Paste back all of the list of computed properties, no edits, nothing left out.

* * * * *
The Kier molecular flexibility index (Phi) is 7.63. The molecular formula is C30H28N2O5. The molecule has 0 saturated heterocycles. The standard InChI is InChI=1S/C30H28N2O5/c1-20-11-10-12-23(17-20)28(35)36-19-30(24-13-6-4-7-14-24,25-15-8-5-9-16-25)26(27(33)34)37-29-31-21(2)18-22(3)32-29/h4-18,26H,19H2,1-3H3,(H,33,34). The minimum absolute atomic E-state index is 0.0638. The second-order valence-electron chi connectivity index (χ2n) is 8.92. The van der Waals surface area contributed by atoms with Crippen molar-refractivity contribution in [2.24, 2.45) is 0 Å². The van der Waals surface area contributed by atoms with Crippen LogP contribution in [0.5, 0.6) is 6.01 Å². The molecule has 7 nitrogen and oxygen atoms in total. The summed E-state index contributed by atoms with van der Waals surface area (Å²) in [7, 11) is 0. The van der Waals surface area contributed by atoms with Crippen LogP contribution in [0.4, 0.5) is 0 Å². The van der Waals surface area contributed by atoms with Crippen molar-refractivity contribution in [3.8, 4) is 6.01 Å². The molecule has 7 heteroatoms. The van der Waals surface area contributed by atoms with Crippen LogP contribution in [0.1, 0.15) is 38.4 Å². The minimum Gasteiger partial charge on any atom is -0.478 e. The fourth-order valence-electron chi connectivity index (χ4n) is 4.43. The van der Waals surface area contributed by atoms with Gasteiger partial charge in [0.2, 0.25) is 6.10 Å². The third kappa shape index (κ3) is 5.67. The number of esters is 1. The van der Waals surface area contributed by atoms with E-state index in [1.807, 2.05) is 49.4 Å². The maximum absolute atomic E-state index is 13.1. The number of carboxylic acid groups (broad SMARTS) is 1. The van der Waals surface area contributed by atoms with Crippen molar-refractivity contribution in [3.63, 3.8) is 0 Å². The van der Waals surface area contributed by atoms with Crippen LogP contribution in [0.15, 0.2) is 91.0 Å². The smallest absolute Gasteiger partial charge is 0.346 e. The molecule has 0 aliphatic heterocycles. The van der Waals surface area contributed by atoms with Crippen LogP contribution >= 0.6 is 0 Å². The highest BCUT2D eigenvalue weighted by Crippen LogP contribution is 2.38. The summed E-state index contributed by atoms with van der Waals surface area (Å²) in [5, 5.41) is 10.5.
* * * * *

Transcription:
The Kier molecular flexibility index (Phi) is 7.63. The molecular formula is C30H28N2O5. The molecule has 0 saturated heterocycles. The standard InChI is InChI=1S/C30H28N2O5/c1-20-11-10-12-23(17-20)28(35)36-19-30(24-13-6-4-7-14-24,25-15-8-5-9-16-25)26(27(33)34)37-29-31-21(2)18-22(3)32-29/h4-18,26H,19H2,1-3H3,(H,33,34). The minimum absolute atomic E-state index is 0.0638. The second-order valence-electron chi connectivity index (χ2n) is 8.92. The van der Waals surface area contributed by atoms with Crippen molar-refractivity contribution in [2.24, 2.45) is 0 Å². The van der Waals surface area contributed by atoms with Crippen LogP contribution in [0.5, 0.6) is 6.01 Å². The molecule has 7 nitrogen and oxygen atoms in total. The summed E-state index contributed by atoms with van der Waals surface area (Å²) in [7, 11) is 0. The van der Waals surface area contributed by atoms with Crippen LogP contribution in [0.4, 0.5) is 0 Å². The van der Waals surface area contributed by atoms with Crippen molar-refractivity contribution in [3.8, 4) is 6.01 Å². The molecule has 7 heteroatoms. The van der Waals surface area contributed by atoms with Crippen LogP contribution in [0.1, 0.15) is 38.4 Å². The minimum Gasteiger partial charge on any atom is -0.478 e. The fourth-order valence-electron chi connectivity index (χ4n) is 4.43. The van der Waals surface area contributed by atoms with Gasteiger partial charge in [0.2, 0.25) is 6.10 Å². The third kappa shape index (κ3) is 5.67. The number of esters is 1. The van der Waals surface area contributed by atoms with E-state index in [1.807, 2.05) is 49.4 Å². The maximum absolute atomic E-state index is 13.1. The number of carboxylic acid groups (broad SMARTS) is 1. The van der Waals surface area contributed by atoms with Crippen molar-refractivity contribution in [3.63, 3.8) is 0 Å². The van der Waals surface area contributed by atoms with Crippen LogP contribution in [0.15, 0.2) is 91.0 Å². The smallest absolute Gasteiger partial charge is 0.346 e. The molecule has 0 aliphatic heterocycles. The van der Waals surface area contributed by atoms with Crippen LogP contribution >= 0.6 is 0 Å². The highest BCUT2D eigenvalue weighted by Crippen LogP contribution is 2.38. The summed E-state index contributed by atoms with van der Waals surface area (Å²) in [5, 5.41) is 10.5.